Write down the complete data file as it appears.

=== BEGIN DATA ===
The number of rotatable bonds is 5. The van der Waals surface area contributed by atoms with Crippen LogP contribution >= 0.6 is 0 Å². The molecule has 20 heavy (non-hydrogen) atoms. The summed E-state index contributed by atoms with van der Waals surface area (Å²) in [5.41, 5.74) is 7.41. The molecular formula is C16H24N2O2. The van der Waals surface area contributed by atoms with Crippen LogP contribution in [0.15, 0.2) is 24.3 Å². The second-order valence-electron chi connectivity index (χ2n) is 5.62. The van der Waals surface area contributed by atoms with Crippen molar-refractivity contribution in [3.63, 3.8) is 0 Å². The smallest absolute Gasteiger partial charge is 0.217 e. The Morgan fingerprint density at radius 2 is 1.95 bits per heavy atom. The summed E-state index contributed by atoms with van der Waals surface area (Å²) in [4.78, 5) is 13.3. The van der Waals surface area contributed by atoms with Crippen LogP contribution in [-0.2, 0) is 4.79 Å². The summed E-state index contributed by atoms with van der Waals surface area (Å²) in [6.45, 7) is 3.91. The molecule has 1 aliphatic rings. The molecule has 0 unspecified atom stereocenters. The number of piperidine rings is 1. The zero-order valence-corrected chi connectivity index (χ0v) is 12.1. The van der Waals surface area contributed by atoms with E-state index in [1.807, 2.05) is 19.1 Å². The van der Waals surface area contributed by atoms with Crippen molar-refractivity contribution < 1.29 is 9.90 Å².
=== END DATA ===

The number of rotatable bonds is 5. The van der Waals surface area contributed by atoms with Crippen LogP contribution >= 0.6 is 0 Å². The molecule has 20 heavy (non-hydrogen) atoms. The summed E-state index contributed by atoms with van der Waals surface area (Å²) in [5.41, 5.74) is 7.41. The molecular formula is C16H24N2O2. The van der Waals surface area contributed by atoms with Crippen LogP contribution in [0.15, 0.2) is 24.3 Å². The second-order valence-electron chi connectivity index (χ2n) is 5.62. The van der Waals surface area contributed by atoms with Crippen molar-refractivity contribution in [3.63, 3.8) is 0 Å². The smallest absolute Gasteiger partial charge is 0.217 e. The Morgan fingerprint density at radius 2 is 1.95 bits per heavy atom. The summed E-state index contributed by atoms with van der Waals surface area (Å²) in [4.78, 5) is 13.3. The van der Waals surface area contributed by atoms with Crippen LogP contribution in [-0.2, 0) is 4.79 Å². The summed E-state index contributed by atoms with van der Waals surface area (Å²) in [6.45, 7) is 3.91. The molecule has 1 aliphatic rings. The molecule has 0 unspecified atom stereocenters. The number of piperidine rings is 1. The zero-order valence-corrected chi connectivity index (χ0v) is 12.1. The van der Waals surface area contributed by atoms with E-state index in [1.807, 2.05) is 19.1 Å². The van der Waals surface area contributed by atoms with Crippen molar-refractivity contribution < 1.29 is 9.90 Å².